Link to comment
Share on other sites

Actually, just realized I am not capable of even trying this. I have no stars and could get hurt just attempting it. Thanks @horton for busting my bubble. Also, you swearing to Buda in the other post makes me take this personally since that is the town we live in. @shaneh will never let me live this down.
Link to comment
Share on other sites

  • Baller

@OB--..."where are you?" "I can't feel you after your edge change" "if I don't know where you are, I can't drive my best".

So true, I don´t get to drive top skiers, only skiers into 35 off with a rare shot @ 38 except for one time many years ago I drove a practice set for a National team skier practicing for the worlds.

First thing that I felt was that he never really broke free from the boat, I reffered to the experiance as pulling a piece of lead.

Was actually easier to drive as I didn´t have to correct the path for slack hits or anything.

Link to comment
Share on other sites

  • Members

I wonder if entering the turn with a low rope encourages a finish where the body is lower so that there is a lower lean away from the boat almost immediately after the turn is completed?

 

I notice in the videos of Nate that he establishes a huge amount of lean away from the boat and he does it exceptionally early.

Link to comment
Share on other sites

  • Administrators
He only says 7 words per month so this is faster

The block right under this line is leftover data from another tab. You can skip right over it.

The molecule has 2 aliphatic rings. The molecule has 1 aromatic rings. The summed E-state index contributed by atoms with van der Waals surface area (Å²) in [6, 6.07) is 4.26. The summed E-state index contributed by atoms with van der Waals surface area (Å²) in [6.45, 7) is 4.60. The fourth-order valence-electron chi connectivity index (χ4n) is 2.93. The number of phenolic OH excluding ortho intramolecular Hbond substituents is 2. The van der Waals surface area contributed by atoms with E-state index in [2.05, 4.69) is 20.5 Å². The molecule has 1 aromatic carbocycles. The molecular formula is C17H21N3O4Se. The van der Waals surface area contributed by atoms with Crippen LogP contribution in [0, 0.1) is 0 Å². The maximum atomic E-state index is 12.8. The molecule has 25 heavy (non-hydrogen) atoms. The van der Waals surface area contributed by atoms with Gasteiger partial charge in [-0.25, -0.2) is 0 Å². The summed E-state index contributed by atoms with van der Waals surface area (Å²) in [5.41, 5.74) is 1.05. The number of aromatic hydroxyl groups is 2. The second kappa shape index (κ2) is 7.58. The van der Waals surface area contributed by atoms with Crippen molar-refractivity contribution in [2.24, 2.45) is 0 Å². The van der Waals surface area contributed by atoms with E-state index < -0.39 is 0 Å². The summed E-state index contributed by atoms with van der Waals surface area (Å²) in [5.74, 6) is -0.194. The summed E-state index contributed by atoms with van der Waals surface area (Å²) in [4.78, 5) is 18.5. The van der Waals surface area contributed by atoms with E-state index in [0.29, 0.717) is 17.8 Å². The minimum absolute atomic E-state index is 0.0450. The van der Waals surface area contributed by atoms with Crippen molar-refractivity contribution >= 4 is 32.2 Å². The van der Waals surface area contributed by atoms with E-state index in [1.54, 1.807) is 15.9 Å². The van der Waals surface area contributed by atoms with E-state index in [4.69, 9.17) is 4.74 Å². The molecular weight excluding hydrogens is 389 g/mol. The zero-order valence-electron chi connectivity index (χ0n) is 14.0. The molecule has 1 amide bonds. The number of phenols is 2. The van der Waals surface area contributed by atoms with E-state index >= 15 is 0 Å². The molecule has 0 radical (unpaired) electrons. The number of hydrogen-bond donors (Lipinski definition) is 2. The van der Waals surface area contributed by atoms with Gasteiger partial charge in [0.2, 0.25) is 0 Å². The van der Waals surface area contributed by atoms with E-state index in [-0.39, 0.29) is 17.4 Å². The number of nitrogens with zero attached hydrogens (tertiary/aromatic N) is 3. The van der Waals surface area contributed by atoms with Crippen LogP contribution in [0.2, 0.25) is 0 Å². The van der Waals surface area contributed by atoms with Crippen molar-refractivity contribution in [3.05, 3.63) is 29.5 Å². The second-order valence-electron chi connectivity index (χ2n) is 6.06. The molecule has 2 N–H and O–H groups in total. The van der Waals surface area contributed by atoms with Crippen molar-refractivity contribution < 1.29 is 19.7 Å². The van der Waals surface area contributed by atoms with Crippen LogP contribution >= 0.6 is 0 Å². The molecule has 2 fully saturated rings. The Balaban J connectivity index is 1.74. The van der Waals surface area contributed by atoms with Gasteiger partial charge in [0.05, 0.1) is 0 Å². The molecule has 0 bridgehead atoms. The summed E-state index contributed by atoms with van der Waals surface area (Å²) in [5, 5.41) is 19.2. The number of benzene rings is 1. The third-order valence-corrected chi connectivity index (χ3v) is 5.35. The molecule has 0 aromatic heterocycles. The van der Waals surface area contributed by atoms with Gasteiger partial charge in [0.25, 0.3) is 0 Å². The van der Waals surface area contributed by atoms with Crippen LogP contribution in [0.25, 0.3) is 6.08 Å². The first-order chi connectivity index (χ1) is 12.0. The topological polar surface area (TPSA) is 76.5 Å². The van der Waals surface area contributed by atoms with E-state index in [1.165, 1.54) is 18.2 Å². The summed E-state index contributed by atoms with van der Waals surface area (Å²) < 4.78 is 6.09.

Support BallOfSpray by supporting the companies that support BallOfSpray

California Ski Ranch ☆ Connelly ☆ Denali ☆ Eden Lake ☆ Goode ☆ HO Syndicate MasterCraft ☆ Masterline ☆ 

Pentalogo ☆ Performance Ski and Surf ☆ Reflex ☆ Radar ☆ Rodics OffCourse ☆ S Lines ☆ Stokes 

About Horton

Link to comment
Share on other sites

@jordan that video is at 41off. He usually doesn't lean that much in his pull at other line lengths. Even up to 38off his leans are less than others.

 

As someone stated above he doesn't lean that much in the preturn. I'd say keeping the handle low would lessen the leverage the boat has on the body to keep from being pulled over (into more lean). But as @shaneh says Nate like to be free of the line at the turn and there is some slack in the line in the picture. So that theory does not hold up unless you consider that this is a shap shot and that he releases as he pushes the handle down. So that that disconnect is lowered with less leverage from the boat to be pulled over.

 

I'm not trying to argue what's right or wrong as for as staying connected with the boat etc or what best to work on. Just trying to answer the question @horton asked.

 

Saw that Neilly Ross video last night she pushes her handle down and then forward. Looked at one of Drew's videos he does the same. Must be something to it he's teaching his daughter that technique.

 

 

 

 

Link to comment
Share on other sites

  • Baller

" Even up to 38off his leans are less than others."

 

This is true. What he does do in place of that is to use his knees and ankles better than anyone else skiing today. He lets the ski fully turn(Aided by that slightly loose line) and waits for his bindings to pass under the rope before the boat picks him up. Then he points his knees where he wants to go and drives his mass across with his knees and ankles.

 

Link to comment
Share on other sites

Join the conversation

You can post now and register later. If you have an account, sign in now to post with your account.

Guest
Reply to this topic...

×   Pasted as rich text.   Paste as plain text instead

  Only 75 emoji are allowed.

×   Your link has been automatically embedded.   Display as a link instead

×   Your previous content has been restored.   Clear editor

×   You cannot paste images directly. Upload or insert images from URL.

 Share


×
×
  • Create New...